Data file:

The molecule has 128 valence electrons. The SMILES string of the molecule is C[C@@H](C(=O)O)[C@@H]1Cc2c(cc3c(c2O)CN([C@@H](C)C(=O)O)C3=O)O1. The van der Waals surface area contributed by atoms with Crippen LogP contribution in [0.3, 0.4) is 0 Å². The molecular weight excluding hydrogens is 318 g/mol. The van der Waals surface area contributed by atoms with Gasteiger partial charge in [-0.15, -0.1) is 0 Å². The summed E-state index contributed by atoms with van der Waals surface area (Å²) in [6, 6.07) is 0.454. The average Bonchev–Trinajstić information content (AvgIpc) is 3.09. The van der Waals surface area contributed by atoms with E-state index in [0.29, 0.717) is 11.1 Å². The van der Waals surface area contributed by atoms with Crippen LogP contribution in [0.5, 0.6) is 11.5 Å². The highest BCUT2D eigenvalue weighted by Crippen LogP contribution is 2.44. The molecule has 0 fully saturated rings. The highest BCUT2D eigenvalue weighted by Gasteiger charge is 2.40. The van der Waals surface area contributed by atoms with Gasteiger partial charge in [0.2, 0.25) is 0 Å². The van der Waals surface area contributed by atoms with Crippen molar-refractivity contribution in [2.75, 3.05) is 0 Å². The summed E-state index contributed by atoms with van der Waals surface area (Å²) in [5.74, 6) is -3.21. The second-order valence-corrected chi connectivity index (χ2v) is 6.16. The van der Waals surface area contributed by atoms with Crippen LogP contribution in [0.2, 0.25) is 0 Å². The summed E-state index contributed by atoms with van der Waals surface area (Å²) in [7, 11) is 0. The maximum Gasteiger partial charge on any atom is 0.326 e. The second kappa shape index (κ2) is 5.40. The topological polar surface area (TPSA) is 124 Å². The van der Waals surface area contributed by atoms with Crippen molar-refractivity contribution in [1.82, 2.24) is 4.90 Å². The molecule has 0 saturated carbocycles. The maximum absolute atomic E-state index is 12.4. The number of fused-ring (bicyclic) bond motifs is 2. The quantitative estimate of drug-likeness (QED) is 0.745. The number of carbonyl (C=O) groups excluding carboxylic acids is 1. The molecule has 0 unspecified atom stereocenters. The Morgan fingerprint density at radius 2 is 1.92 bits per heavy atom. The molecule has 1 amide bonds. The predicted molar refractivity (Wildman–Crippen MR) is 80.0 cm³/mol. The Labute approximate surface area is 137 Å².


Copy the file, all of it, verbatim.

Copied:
The molecule has 128 valence electrons. The SMILES string of the molecule is C[C@@H](C(=O)O)[C@@H]1Cc2c(cc3c(c2O)CN([C@@H](C)C(=O)O)C3=O)O1. The van der Waals surface area contributed by atoms with Crippen LogP contribution in [0.3, 0.4) is 0 Å². The molecular weight excluding hydrogens is 318 g/mol. The van der Waals surface area contributed by atoms with Gasteiger partial charge in [-0.15, -0.1) is 0 Å². The summed E-state index contributed by atoms with van der Waals surface area (Å²) in [6, 6.07) is 0.454. The average Bonchev–Trinajstić information content (AvgIpc) is 3.09. The van der Waals surface area contributed by atoms with E-state index in [0.29, 0.717) is 11.1 Å². The van der Waals surface area contributed by atoms with Crippen LogP contribution in [0.5, 0.6) is 11.5 Å². The highest BCUT2D eigenvalue weighted by Crippen LogP contribution is 2.44. The molecule has 0 fully saturated rings. The highest BCUT2D eigenvalue weighted by Gasteiger charge is 2.40. The van der Waals surface area contributed by atoms with Gasteiger partial charge in [0.2, 0.25) is 0 Å². The van der Waals surface area contributed by atoms with Crippen molar-refractivity contribution in [2.75, 3.05) is 0 Å². The summed E-state index contributed by atoms with van der Waals surface area (Å²) in [5.74, 6) is -3.21. The second-order valence-corrected chi connectivity index (χ2v) is 6.16. The van der Waals surface area contributed by atoms with Crippen LogP contribution in [0.2, 0.25) is 0 Å². The summed E-state index contributed by atoms with van der Waals surface area (Å²) in [7, 11) is 0. The maximum Gasteiger partial charge on any atom is 0.326 e. The second kappa shape index (κ2) is 5.40. The topological polar surface area (TPSA) is 124 Å². The van der Waals surface area contributed by atoms with Crippen molar-refractivity contribution in [1.82, 2.24) is 4.90 Å². The molecule has 0 saturated carbocycles. The maximum absolute atomic E-state index is 12.4. The number of fused-ring (bicyclic) bond motifs is 2. The quantitative estimate of drug-likeness (QED) is 0.745. The number of carbonyl (C=O) groups excluding carboxylic acids is 1. The molecule has 0 unspecified atom stereocenters. The Morgan fingerprint density at radius 2 is 1.92 bits per heavy atom. The molecule has 1 amide bonds. The predicted molar refractivity (Wildman–Crippen MR) is 80.0 cm³/mol. The Labute approximate surface area is 137 Å².